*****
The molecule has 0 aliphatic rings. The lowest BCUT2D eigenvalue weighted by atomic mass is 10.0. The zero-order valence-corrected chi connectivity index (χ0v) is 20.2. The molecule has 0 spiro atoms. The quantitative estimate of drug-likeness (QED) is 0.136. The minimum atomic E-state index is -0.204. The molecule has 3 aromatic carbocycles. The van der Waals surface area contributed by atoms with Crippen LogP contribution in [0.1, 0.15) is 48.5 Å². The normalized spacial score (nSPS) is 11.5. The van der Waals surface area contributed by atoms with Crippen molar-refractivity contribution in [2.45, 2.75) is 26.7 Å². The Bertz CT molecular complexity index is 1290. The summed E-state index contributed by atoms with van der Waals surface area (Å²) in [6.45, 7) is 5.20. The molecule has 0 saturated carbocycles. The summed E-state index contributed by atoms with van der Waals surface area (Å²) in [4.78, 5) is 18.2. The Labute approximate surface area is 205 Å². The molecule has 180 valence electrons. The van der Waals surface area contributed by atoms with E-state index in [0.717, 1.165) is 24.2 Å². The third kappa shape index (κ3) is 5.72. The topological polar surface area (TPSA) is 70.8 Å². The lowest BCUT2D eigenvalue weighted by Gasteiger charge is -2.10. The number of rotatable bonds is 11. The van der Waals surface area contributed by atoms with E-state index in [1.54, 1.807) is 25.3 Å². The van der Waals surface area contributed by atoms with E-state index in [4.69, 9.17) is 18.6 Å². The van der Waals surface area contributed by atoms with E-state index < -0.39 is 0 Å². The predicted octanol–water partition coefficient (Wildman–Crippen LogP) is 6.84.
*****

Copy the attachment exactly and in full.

The molecule has 0 aliphatic rings. The lowest BCUT2D eigenvalue weighted by atomic mass is 10.0. The zero-order valence-corrected chi connectivity index (χ0v) is 20.2. The molecule has 0 spiro atoms. The quantitative estimate of drug-likeness (QED) is 0.136. The minimum atomic E-state index is -0.204. The molecule has 3 aromatic carbocycles. The van der Waals surface area contributed by atoms with Crippen LogP contribution in [0.1, 0.15) is 48.5 Å². The normalized spacial score (nSPS) is 11.5. The van der Waals surface area contributed by atoms with Crippen molar-refractivity contribution in [2.45, 2.75) is 26.7 Å². The Bertz CT molecular complexity index is 1290. The summed E-state index contributed by atoms with van der Waals surface area (Å²) in [6.45, 7) is 5.20. The molecule has 0 saturated carbocycles. The summed E-state index contributed by atoms with van der Waals surface area (Å²) in [4.78, 5) is 18.2. The Labute approximate surface area is 205 Å². The molecule has 180 valence electrons. The van der Waals surface area contributed by atoms with E-state index in [0.717, 1.165) is 24.2 Å². The third kappa shape index (κ3) is 5.72. The topological polar surface area (TPSA) is 70.8 Å². The lowest BCUT2D eigenvalue weighted by Gasteiger charge is -2.10. The number of rotatable bonds is 11. The van der Waals surface area contributed by atoms with E-state index in [1.54, 1.807) is 25.3 Å². The van der Waals surface area contributed by atoms with E-state index in [4.69, 9.17) is 18.6 Å². The van der Waals surface area contributed by atoms with E-state index < -0.39 is 0 Å². The predicted octanol–water partition coefficient (Wildman–Crippen LogP) is 6.84.